One year later, what does Trump's win mean for Pa. politics? | Commentary

US NEWS USRUSSIA-HACKING-TWITTER ND
President-elect Donald Trump speaks to supporters at the election night party at the Hilton Midtown Hotel in New York City.

As we approach the first anniversary of Donald Trump’s stunning election win in Pennsylvania, we continue to distill the lessons of that campaign and what it means for future elections. It still puzzles many that Trump could win not only the White House but Pennsylvania, a state that had voted Democratic in six straight presidential elections back to 1988.

Newly published research finds that Trump’s victory was created by profound changes in voter registration combined with near-historic alterations in voter turnout. Changes in registration and turnout were driven largely by less formally educated voters, many dissatisfied with the direction of the country and the performance of the Obama administration. A large number of angry voters who might not have registered and often do not turn out to vote registered and turned out. And they made the difference.

Trump’s working-class supporters dramatically shifted traditional voting patterns in the state. To a remarkable degree, educational attainment predicted vote choice: Those with a high school degree or less and those who attended some college were more likely to vote for Trump than were college graduates.

Even more fundamentally, the  desire for change imposed itself  on  the election results: those who believed the United States was on the wrong track were more likely to vote for Trump, as were those who believed Barack Obama was doing a poor job as president. Taken together, these factors produced more pronounced regional differences in preferences than existed in past elections.

To put it simply, counties with more working-class voters turned out in greater numbers and gave less support to the Democratic candidate than in previous elections, while areas normally supportive of Democrats had lower turnout and offered little change in their support for the Democratic candidate. This is evidence of Hilary Clinton’s main obstacle: she was the de-facto incumbent for opponents of the Obama presidency at the same time that she struggled to transfer Obama supporters’ enthusiasm to her candidacy.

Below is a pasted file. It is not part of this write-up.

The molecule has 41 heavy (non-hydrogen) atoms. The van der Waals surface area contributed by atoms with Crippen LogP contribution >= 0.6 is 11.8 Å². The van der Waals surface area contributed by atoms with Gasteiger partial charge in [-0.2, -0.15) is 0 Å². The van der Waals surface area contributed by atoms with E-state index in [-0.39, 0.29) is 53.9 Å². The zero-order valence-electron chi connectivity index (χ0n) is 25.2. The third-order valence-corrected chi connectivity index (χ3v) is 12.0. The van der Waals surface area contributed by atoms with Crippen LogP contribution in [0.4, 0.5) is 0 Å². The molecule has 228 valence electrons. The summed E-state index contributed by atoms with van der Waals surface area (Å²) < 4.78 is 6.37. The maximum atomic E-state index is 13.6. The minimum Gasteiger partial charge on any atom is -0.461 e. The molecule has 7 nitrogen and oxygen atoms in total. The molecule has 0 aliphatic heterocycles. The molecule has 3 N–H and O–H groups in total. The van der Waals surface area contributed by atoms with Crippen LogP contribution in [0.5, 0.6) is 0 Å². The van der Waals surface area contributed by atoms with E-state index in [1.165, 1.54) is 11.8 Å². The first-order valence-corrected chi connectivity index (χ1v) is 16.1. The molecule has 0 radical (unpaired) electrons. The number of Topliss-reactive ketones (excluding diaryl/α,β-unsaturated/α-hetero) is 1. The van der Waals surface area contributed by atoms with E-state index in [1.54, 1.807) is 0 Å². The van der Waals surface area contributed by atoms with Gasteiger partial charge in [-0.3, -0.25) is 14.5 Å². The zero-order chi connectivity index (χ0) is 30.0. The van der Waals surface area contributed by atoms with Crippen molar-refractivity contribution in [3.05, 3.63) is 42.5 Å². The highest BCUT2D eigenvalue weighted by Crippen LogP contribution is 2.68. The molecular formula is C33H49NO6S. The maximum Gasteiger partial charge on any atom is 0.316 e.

Those who follow politics thought the 2016 presidential race would be closely contested, because that is what the election fundamentals predicted. Trump’s candidacy caused some to wonder if the usual ways of thinking about elections would work because of his nontraditional candidacy — nontraditional both in the way he campaigned and in the issues he emphasized. But it was also clear that economic conditions and voter fatigue with Democrats were liabilities that could help his candidacy.

The economic concerns and concerns about Democratic leadership were documented by a great many newspaper accounts leading up to the 2016 election. These stories told of a motivating disaffection among rural, white, non-college educated voters that had the potential to carry Trump to victory despite his personal liabilities.

This disaffection was thought to be rooted in place; the specific circumstances of communities that made residents feel left behind economically, culturally, and politically. Some termed this the politics of resentment, and this resentment was largely rooted in how people felt about where they lived and how their communities’ needs have been ignored.

Trump’s victory in Pennsylvania scrambled what had been the state’s traditional electoral patterns and raised significant and important political questions about future state elections. The main questions include the durability of Trump’s electoral coalition, his ability to transfer his voters’ energy to other Republican candidates in future elections, and the extent to which other elected and aspiring Republicans embrace his nontraditional positions. But perhaps the most important question is how well served disaffected voters will feel about the benefits their presidential choice has produced for their communities.

Recent polls show beliefs about place are predictive and persistent. A Franklin and Marshall College Poll last month found that registered voters’ descriptions about the vitality of the places they live were better predictors of county-level election outcomes than were partisanship or political ideology. The poll also found that pronounced regional differences in these assessments still exist in the state.

The answers to these questions, particularly about how disaffected voters judge their circumstances, will demarcate the battle lines for future state races beginning with Pennsylvania’s 2018 gubernatorial race.

Berwood A. Yost is the chief methodologist for the Franklin and Marshall College Poll, director of the Center for Opinion Research, and director of the Floyd Institute for Public Policy Analysis. This article is based on his recently published research: The 2016 Pennsylvania Presidential and U.S. Senate Elections: Breaking Pennsylvania’s Electoral Habits, co- authored with Jackie Redman and Scottie Thompson. byost@fandm.edu